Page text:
The primary duty of security institutions is to prevent aggression, offline or online, and to do so justly. If that’s your goal then leaders need to spread and enforce the rule of law and foster inclusive societies. Suppression sets the pre-conditions for violence by stifling freedom. Today a number of states in Asia lack a robust rule of law and trend towards authoritarianism. If in the past insurgent groups took their politics into armed violent struggle, today and tomorrow frustration will spill into cyberattacks. Today China is oppressing the ethnic minority Uighars, one group out of many suffering under the controlling hand of the People’s Republic of China. States need to recognize that suppression will ultimately lead to resistance – including in hacktivism. Fostering the rule of law and building a just society is the best way to prevent internal conflict as any peacebuilder will tell you.
Partner Capacity Building
Doing cybersecurity requires some key ingredients: a talented workforce, knowledge about institution building and team building, and comfort with technology and vendor selection. This is hard in any society. It is especially hard in the developing world where tech is newer and institutions lack a deep bench of talent.
The U.S. can help its allies and partners by passing on best practices.
The U.S. has learned a lot in building cybersecurity institutions over the last decade and in a deliberate manner over time, it can continue to build cybersecurity capacity across the public and private sector in the Indo-Pacific to help partners learn. Last fall I wrote about the recent New America Foundation report on cybersecurity partner capacity building. This report is still one of the best out there and it should continue to find its way into the hands of the State Department and USAID as well as the Pentagon – and U.S. agencies should continue the process of educating key allies about lessons learned from the U.S. experience in critical infrastructure protection, agency roles and missions, and lessons learned from the Russian operation of 2016.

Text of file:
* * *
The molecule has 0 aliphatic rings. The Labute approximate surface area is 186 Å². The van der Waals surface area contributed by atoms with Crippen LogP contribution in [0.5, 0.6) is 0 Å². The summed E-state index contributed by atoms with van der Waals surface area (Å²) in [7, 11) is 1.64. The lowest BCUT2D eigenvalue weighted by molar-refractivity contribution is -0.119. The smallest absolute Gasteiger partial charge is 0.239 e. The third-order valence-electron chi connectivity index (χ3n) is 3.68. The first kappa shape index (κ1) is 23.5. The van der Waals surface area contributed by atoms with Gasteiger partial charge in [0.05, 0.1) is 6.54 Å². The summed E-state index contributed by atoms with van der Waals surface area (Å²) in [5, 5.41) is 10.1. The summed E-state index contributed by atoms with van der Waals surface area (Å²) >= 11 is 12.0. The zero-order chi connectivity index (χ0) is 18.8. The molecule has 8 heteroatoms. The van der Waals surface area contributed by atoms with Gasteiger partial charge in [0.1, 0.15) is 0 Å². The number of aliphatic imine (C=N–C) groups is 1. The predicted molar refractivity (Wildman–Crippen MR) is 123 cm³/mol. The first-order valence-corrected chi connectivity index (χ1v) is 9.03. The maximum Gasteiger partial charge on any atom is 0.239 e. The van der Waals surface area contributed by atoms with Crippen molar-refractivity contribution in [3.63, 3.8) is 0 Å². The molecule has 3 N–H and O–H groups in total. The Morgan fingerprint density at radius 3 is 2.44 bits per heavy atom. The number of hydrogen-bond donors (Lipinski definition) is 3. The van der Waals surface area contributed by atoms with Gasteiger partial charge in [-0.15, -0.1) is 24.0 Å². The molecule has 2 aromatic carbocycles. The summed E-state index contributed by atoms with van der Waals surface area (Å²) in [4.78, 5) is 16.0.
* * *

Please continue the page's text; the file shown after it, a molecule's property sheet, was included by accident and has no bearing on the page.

Technology transfer and preventing the spread of malware
The private sector sees immense growth in the Asia-Pacific for cybersecurity technology. Regional forums like RSA Conference Asia-Pacific show that states in the region want to invest. This is good. As technologies enter new markets, however, the U.S. government needs to maintain situational awareness of defensive capability sales and marketing trends as well as the potential for offensive weapons proliferation.
Why? Recent events in the United Arab Emirates indicate the threat posed by the proliferation of malware and hacking knowledge in illiberal regimes. While the story is still developing and I don’t know the full details, even the hypothesis shows how even under an International Transfer of Arms (ITAR) agreement, malware has the potential to make its way into dangerous hands for dangerous reasons. The U.S. government needs to work with partners and allies, and internally, to develop and enforce international norms and rules regarding malware proliferation.
The good news remains: we’re making progress in dealing with digital risks. Six years ago the United States made a big down payment in U.S. Cyber Command and this past fall that investment paid off when the U.S. military knocked the Russian Internet Research Agency offline in advance of the elections. It takes time to plan and build teams to succeed. But progress happens. If human behavior is our most important ingredient for managing digital risk, in the future we know that the world is only going to get more complicated as more people come online and the planet gets more crowded. Managing escalation and controlling aggression will remain paramount in the digital age. Good leadership will be our best guarantor of potential success.